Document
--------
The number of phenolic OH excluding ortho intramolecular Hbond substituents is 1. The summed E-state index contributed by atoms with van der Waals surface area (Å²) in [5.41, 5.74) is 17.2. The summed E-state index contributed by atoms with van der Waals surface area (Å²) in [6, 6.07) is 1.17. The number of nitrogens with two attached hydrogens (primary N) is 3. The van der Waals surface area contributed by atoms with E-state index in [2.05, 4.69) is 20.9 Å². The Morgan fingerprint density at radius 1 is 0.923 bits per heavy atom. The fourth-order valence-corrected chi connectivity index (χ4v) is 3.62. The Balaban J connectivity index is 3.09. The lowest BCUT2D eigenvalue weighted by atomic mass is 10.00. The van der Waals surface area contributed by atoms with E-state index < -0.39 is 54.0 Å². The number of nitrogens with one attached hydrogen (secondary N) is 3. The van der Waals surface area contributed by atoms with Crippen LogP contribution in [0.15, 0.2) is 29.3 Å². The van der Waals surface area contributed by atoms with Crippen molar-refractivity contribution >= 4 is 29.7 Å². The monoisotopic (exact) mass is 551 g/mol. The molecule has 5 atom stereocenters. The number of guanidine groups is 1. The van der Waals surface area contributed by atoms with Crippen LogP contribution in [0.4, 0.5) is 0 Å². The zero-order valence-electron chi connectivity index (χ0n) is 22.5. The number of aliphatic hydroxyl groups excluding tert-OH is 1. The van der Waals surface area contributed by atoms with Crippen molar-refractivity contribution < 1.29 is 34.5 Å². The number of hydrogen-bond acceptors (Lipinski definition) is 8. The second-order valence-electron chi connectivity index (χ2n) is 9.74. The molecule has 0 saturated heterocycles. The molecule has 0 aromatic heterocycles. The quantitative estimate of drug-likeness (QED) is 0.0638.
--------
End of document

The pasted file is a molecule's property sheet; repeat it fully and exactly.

The number of phenolic OH excluding ortho intramolecular Hbond substituents is 1. The summed E-state index contributed by atoms with van der Waals surface area (Å²) in [5.41, 5.74) is 17.2. The summed E-state index contributed by atoms with van der Waals surface area (Å²) in [6, 6.07) is 1.17. The number of nitrogens with two attached hydrogens (primary N) is 3. The van der Waals surface area contributed by atoms with E-state index in [2.05, 4.69) is 20.9 Å². The Morgan fingerprint density at radius 1 is 0.923 bits per heavy atom. The fourth-order valence-corrected chi connectivity index (χ4v) is 3.62. The Balaban J connectivity index is 3.09. The lowest BCUT2D eigenvalue weighted by atomic mass is 10.00. The van der Waals surface area contributed by atoms with E-state index < -0.39 is 54.0 Å². The number of nitrogens with one attached hydrogen (secondary N) is 3. The van der Waals surface area contributed by atoms with Crippen LogP contribution in [0.15, 0.2) is 29.3 Å². The van der Waals surface area contributed by atoms with Crippen molar-refractivity contribution >= 4 is 29.7 Å². The monoisotopic (exact) mass is 551 g/mol. The molecule has 5 atom stereocenters. The number of guanidine groups is 1. The van der Waals surface area contributed by atoms with Crippen LogP contribution in [0.4, 0.5) is 0 Å². The zero-order valence-electron chi connectivity index (χ0n) is 22.5. The number of aliphatic hydroxyl groups excluding tert-OH is 1. The van der Waals surface area contributed by atoms with Crippen molar-refractivity contribution < 1.29 is 34.5 Å². The number of hydrogen-bond acceptors (Lipinski definition) is 8. The second-order valence-electron chi connectivity index (χ2n) is 9.74. The molecule has 0 saturated heterocycles. The molecule has 0 aromatic heterocycles. The quantitative estimate of drug-likeness (QED) is 0.0638.